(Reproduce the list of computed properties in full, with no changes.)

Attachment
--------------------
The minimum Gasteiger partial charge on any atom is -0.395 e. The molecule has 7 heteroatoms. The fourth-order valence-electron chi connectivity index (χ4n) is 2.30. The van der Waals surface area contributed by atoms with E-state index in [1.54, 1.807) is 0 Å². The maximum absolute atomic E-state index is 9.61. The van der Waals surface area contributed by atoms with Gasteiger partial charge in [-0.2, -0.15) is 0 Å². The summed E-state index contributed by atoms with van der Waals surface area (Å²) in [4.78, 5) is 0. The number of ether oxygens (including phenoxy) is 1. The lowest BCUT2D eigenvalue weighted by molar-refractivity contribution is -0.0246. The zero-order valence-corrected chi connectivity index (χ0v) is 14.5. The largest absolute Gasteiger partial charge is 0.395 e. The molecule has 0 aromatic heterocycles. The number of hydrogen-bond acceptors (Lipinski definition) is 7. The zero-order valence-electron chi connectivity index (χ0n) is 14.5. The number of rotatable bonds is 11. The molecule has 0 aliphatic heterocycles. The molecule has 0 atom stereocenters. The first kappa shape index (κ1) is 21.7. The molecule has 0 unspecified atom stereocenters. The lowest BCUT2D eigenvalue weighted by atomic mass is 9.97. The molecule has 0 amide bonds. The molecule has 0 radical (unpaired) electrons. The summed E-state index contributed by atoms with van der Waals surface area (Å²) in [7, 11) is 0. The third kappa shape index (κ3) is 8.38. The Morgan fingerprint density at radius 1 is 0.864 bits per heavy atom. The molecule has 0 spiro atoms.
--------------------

The minimum Gasteiger partial charge on any atom is -0.395 e. The molecule has 7 heteroatoms. The fourth-order valence-electron chi connectivity index (χ4n) is 2.30. The van der Waals surface area contributed by atoms with E-state index in [1.54, 1.807) is 0 Å². The maximum absolute atomic E-state index is 9.61. The van der Waals surface area contributed by atoms with Gasteiger partial charge in [-0.2, -0.15) is 0 Å². The summed E-state index contributed by atoms with van der Waals surface area (Å²) in [4.78, 5) is 0. The number of ether oxygens (including phenoxy) is 1. The lowest BCUT2D eigenvalue weighted by molar-refractivity contribution is -0.0246. The zero-order valence-corrected chi connectivity index (χ0v) is 14.5. The largest absolute Gasteiger partial charge is 0.395 e. The molecule has 0 aromatic heterocycles. The number of hydrogen-bond acceptors (Lipinski definition) is 7. The zero-order valence-electron chi connectivity index (χ0n) is 14.5. The number of rotatable bonds is 11. The molecule has 0 aliphatic heterocycles. The molecule has 0 atom stereocenters. The first kappa shape index (κ1) is 21.7. The molecule has 0 unspecified atom stereocenters. The lowest BCUT2D eigenvalue weighted by atomic mass is 9.97. The molecule has 0 amide bonds. The molecule has 0 radical (unpaired) electrons. The summed E-state index contributed by atoms with van der Waals surface area (Å²) in [7, 11) is 0. The third kappa shape index (κ3) is 8.38. The Morgan fingerprint density at radius 1 is 0.864 bits per heavy atom. The molecule has 0 spiro atoms.